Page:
A hometown newspaper with a local office, local owners & lots of local news

End is nigh for fish shacks

Heavy snowfall across parts of Minnesota prompted many anglers to haul their fish houses off the ice in late February. People who haven’t yet removed their shelters should keep in mind that the removal clock is ticking.

The fish house removal deadline for inland waters in the southern two-thirds of the state came Tuesday. In the northern one-third of the state—north of the east-west line formed by U.S. Highway 10, east along Highway 34 to Minnesota Highway 200, east along Highway 200 to U.S. Highway 2, and east along Highway 2 to the Minnesota-Wisconsin border — the deadline is by 11:59 p.m. Monday, March 21.

In addition to ensuring shelters are removed by the deadline, Minnesota Department of Natural Resources conservation officers will be watching closely to make sure people don’t leave trash behind. Commonly left items include bait, blocking material, bottles, cans, cigarette butts and plastic bags filled with waste. As wheelhouses have proliferated across the state, there also have been increasing instances of people dumping sewage atop the ice.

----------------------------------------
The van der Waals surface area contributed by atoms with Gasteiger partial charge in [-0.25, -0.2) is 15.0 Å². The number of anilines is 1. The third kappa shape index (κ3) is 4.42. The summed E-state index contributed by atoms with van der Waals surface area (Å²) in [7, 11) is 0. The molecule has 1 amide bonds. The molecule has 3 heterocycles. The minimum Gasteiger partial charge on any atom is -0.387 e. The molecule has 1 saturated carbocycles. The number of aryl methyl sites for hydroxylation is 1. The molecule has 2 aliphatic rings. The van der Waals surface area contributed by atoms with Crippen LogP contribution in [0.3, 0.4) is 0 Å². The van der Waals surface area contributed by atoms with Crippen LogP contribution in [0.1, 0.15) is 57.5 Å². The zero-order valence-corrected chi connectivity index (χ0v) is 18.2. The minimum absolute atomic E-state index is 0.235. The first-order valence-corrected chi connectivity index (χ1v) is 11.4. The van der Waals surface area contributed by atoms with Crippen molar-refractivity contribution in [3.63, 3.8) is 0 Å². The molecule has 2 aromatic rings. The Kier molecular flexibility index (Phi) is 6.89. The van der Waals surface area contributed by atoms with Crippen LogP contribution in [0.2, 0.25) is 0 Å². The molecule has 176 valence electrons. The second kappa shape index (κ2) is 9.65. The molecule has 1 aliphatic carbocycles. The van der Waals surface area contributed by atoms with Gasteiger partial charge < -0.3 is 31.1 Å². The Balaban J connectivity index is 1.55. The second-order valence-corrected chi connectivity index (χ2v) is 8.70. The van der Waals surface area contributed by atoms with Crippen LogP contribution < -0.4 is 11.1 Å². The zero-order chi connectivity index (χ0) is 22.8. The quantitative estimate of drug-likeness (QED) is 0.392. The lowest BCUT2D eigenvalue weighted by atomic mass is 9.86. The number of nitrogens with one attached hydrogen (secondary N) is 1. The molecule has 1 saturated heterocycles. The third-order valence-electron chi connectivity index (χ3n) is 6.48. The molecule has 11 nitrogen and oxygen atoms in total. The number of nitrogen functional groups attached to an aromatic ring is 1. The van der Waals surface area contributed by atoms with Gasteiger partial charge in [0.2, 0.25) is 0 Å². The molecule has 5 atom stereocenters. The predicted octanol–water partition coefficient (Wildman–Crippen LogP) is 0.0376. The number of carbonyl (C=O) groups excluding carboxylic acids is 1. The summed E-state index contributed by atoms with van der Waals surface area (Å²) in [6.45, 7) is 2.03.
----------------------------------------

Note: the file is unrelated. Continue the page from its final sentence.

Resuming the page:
“Some of the things people leave behind are downright disgusting, and anything people leave on the ice has the potential to be an eyesore at best and an environmental concern at the worst,” said DNR conservation officer Garrett Thomas, who is stationed in Eagan. “The message is simple: Don’t leave anything behind when you leave the ice, and make sure to dispose of it properly. It’s not any different than the lessons we’ve been taught since we were kids.”

The fish house removal deadline doesn’t mean anglers no longer can use them. After the deadline, fish houses may still be on the ice, but they must be occupied if they’re out between midnight and one hour before sunrise. Shelters may not be left or stored at public accesses. As they venture out, anglers should always remember that ice conditions may vary widely and that ice is never 100-percent safe.

Regional exceptions to the removal deadlines are Minnesota-Canada border waters (March 31) and Minnesota-Wisconsin border waters (March 1).